"Theories abound about the processes of evolution of our world and its inhabitants. Whatever the processes, animals have always been an integral part of the system. Interdependence of species, human and nonhuman, is vital to the well-being, indeed, to the survival, of all. The humans in this symbiotic relationship have evolved with the ability to manipulate the system; also to be compassionate. To be compassionate is to have sympathy and understanding for the feelings and needs of others. It is the essential element of humaneness (or humanness): having feelings proper to humans.
Animals have feelings, too. It is unlikely that animals' feelings are the same as humans', but undeniably, each animal is the subject of a life, unique, intrinsically valuable for its role in the interconnectedness of all life."
These quotes are from "The 80:20 Opportunity" by Joe Ripley writing about the Canadian Federation of Humane Societies. The following resonates with us at Cavy Spirit as we have been intimately involved with some of the "politics" of rescuing across the country, both in the forefront and behind the scenes:
"While we may "understand" humans' dependence on animals and "accept" the responsible ownership and use of animals, that is not to imply that we agree with the ways in which some animals are used and treated. It is for animal welfarists to work with all who will work to protect animals from distress. It requires the ability to compromise sometimes, at least in the short term, while we continue to learn from experts and animals themselves what animals really need to ensure their welfare for the long term."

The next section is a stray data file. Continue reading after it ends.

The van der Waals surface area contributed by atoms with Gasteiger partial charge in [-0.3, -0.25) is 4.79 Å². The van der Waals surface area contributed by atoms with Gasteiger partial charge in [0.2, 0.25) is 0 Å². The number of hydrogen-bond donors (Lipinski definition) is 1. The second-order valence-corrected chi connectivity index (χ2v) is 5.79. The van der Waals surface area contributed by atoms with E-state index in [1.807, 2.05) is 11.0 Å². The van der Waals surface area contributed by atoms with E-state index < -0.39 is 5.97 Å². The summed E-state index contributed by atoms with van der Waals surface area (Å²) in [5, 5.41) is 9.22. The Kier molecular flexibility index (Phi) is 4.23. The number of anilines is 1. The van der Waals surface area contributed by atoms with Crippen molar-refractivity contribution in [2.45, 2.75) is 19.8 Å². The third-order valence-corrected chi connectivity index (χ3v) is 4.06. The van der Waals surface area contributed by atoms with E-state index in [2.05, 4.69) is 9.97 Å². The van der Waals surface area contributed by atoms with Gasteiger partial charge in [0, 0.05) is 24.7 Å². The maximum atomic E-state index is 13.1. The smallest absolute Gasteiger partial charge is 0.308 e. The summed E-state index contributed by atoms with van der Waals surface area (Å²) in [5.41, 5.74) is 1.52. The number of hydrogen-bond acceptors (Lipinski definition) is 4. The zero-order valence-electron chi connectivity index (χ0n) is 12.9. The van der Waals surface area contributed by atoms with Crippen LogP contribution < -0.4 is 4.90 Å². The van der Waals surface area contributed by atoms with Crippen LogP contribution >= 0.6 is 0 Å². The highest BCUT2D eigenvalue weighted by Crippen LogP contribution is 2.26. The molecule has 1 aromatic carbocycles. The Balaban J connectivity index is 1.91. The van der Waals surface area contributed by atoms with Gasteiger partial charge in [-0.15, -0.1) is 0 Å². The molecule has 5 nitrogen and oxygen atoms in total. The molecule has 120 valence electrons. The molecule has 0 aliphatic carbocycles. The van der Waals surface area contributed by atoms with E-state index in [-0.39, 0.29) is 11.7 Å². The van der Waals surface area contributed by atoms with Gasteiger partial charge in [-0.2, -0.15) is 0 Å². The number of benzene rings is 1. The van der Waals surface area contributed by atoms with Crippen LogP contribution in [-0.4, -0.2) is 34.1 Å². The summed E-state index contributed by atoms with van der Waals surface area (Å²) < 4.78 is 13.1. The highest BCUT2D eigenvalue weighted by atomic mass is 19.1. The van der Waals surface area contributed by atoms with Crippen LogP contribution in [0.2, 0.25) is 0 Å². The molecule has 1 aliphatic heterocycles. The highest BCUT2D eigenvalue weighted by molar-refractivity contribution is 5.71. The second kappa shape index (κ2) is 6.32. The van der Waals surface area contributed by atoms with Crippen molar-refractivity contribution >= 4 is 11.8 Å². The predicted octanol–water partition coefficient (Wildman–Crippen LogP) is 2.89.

"With animal users and owners, we agree on 80% of the animal welfare issues, but we allow the 20% we don't agree on to take up most of our time and attention. I suggest we treat it as the 80:20 Opportunity. Approached positively, we can concentrate our efforts on the 80% of animal welfare issues where we can work together and where we have common ground on which to progress. The 20% we don't agree on cannot be ignored, but it should not be allowed to take up most of our time, attention and resources, cloud our vision or create divisiveness."
" . . . Only constructive, open communication will allow all of us to explore opportunities to provide the greatest protection for animals. If our work for animals is to succeed, we dare not isolate ourselves from those discussions nor jeopardize the outcome for animals by allowing discussions to become confrontational."
"Technology is advancing at an unprecedented rate, bringing complex issues to be addressed on behalf of animals. We must work with all who will work to protect animals. We must promote and practice exemplary humane stewardship on behalf of animals. They are live, feeling beings. It matters to animals how they are treated. Humans have a responsibility to ensure their welfare. For the animals, let's use (not lose) the 80:20 Opportunity!"